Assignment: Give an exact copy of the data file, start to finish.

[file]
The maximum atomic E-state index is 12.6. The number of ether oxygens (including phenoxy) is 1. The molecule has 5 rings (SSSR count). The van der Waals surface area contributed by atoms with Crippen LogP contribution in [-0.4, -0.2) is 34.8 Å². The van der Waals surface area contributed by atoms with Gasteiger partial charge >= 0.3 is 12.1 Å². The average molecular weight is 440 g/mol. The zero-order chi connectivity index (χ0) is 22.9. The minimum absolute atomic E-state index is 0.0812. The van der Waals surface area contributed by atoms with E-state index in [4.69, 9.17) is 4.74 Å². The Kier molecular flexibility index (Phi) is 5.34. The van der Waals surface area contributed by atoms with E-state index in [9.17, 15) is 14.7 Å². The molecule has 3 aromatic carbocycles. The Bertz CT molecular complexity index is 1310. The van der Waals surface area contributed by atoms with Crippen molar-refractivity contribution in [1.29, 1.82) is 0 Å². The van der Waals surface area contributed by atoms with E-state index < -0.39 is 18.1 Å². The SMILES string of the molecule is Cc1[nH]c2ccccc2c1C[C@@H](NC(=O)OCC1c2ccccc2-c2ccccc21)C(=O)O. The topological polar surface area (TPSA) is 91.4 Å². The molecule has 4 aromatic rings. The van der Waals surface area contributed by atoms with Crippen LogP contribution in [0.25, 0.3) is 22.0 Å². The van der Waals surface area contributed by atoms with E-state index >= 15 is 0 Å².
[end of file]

The maximum atomic E-state index is 12.6. The number of ether oxygens (including phenoxy) is 1. The molecule has 5 rings (SSSR count). The van der Waals surface area contributed by atoms with Crippen LogP contribution in [-0.4, -0.2) is 34.8 Å². The van der Waals surface area contributed by atoms with Gasteiger partial charge >= 0.3 is 12.1 Å². The average molecular weight is 440 g/mol. The zero-order chi connectivity index (χ0) is 22.9. The minimum absolute atomic E-state index is 0.0812. The van der Waals surface area contributed by atoms with E-state index in [4.69, 9.17) is 4.74 Å². The Kier molecular flexibility index (Phi) is 5.34. The van der Waals surface area contributed by atoms with E-state index in [9.17, 15) is 14.7 Å². The molecule has 3 aromatic carbocycles. The Bertz CT molecular complexity index is 1310. The van der Waals surface area contributed by atoms with Crippen molar-refractivity contribution in [1.29, 1.82) is 0 Å². The van der Waals surface area contributed by atoms with E-state index < -0.39 is 18.1 Å². The SMILES string of the molecule is Cc1[nH]c2ccccc2c1C[C@@H](NC(=O)OCC1c2ccccc2-c2ccccc21)C(=O)O. The topological polar surface area (TPSA) is 91.4 Å². The molecule has 4 aromatic rings. The van der Waals surface area contributed by atoms with Crippen LogP contribution in [0.25, 0.3) is 22.0 Å². The van der Waals surface area contributed by atoms with E-state index >= 15 is 0 Å².